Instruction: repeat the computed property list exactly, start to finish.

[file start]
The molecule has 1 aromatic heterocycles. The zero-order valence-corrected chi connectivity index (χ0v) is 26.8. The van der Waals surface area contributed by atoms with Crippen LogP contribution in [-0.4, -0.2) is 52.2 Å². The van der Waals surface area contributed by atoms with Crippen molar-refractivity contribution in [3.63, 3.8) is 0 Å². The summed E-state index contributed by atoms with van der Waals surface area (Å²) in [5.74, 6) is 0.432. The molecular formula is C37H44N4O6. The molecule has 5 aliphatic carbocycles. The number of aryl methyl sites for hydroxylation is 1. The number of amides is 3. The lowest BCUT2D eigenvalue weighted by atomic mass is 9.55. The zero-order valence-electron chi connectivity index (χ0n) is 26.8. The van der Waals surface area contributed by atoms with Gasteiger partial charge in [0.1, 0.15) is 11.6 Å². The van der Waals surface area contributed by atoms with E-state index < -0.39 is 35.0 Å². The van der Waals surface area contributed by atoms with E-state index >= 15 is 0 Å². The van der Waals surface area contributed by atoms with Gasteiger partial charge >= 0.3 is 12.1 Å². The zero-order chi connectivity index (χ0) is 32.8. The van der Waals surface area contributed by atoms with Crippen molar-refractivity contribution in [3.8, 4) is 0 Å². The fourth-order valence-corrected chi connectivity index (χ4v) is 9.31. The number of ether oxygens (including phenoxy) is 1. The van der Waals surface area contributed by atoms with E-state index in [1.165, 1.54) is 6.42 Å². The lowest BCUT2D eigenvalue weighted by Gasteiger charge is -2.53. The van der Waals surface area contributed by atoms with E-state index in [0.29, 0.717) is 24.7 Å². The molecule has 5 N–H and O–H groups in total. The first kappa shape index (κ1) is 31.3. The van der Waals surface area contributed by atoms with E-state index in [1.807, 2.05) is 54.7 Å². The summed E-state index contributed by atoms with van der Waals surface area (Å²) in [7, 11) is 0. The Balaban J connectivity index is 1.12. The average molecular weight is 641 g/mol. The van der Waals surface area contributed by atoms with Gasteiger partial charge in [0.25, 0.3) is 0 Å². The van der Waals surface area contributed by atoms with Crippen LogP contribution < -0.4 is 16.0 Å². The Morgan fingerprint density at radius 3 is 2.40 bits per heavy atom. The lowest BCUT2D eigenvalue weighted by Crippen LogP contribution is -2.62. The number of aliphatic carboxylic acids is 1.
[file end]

The molecule has 1 aromatic heterocycles. The zero-order valence-corrected chi connectivity index (χ0v) is 26.8. The van der Waals surface area contributed by atoms with Crippen LogP contribution in [-0.4, -0.2) is 52.2 Å². The van der Waals surface area contributed by atoms with Crippen molar-refractivity contribution in [3.63, 3.8) is 0 Å². The summed E-state index contributed by atoms with van der Waals surface area (Å²) in [5.74, 6) is 0.432. The molecular formula is C37H44N4O6. The molecule has 5 aliphatic carbocycles. The number of aryl methyl sites for hydroxylation is 1. The number of amides is 3. The lowest BCUT2D eigenvalue weighted by atomic mass is 9.55. The zero-order valence-electron chi connectivity index (χ0n) is 26.8. The van der Waals surface area contributed by atoms with Gasteiger partial charge in [0.1, 0.15) is 11.6 Å². The van der Waals surface area contributed by atoms with E-state index < -0.39 is 35.0 Å². The van der Waals surface area contributed by atoms with E-state index >= 15 is 0 Å². The van der Waals surface area contributed by atoms with Gasteiger partial charge >= 0.3 is 12.1 Å². The zero-order chi connectivity index (χ0) is 32.8. The van der Waals surface area contributed by atoms with Crippen molar-refractivity contribution in [3.8, 4) is 0 Å². The fourth-order valence-corrected chi connectivity index (χ4v) is 9.31. The number of ether oxygens (including phenoxy) is 1. The van der Waals surface area contributed by atoms with E-state index in [1.165, 1.54) is 6.42 Å². The lowest BCUT2D eigenvalue weighted by Gasteiger charge is -2.53. The van der Waals surface area contributed by atoms with E-state index in [0.29, 0.717) is 24.7 Å². The molecule has 5 N–H and O–H groups in total. The first kappa shape index (κ1) is 31.3. The van der Waals surface area contributed by atoms with E-state index in [1.807, 2.05) is 54.7 Å². The summed E-state index contributed by atoms with van der Waals surface area (Å²) in [7, 11) is 0. The Balaban J connectivity index is 1.12. The average molecular weight is 641 g/mol. The van der Waals surface area contributed by atoms with Gasteiger partial charge in [0.25, 0.3) is 0 Å². The van der Waals surface area contributed by atoms with Crippen LogP contribution < -0.4 is 16.0 Å². The Morgan fingerprint density at radius 3 is 2.40 bits per heavy atom. The lowest BCUT2D eigenvalue weighted by Crippen LogP contribution is -2.62. The number of aliphatic carboxylic acids is 1.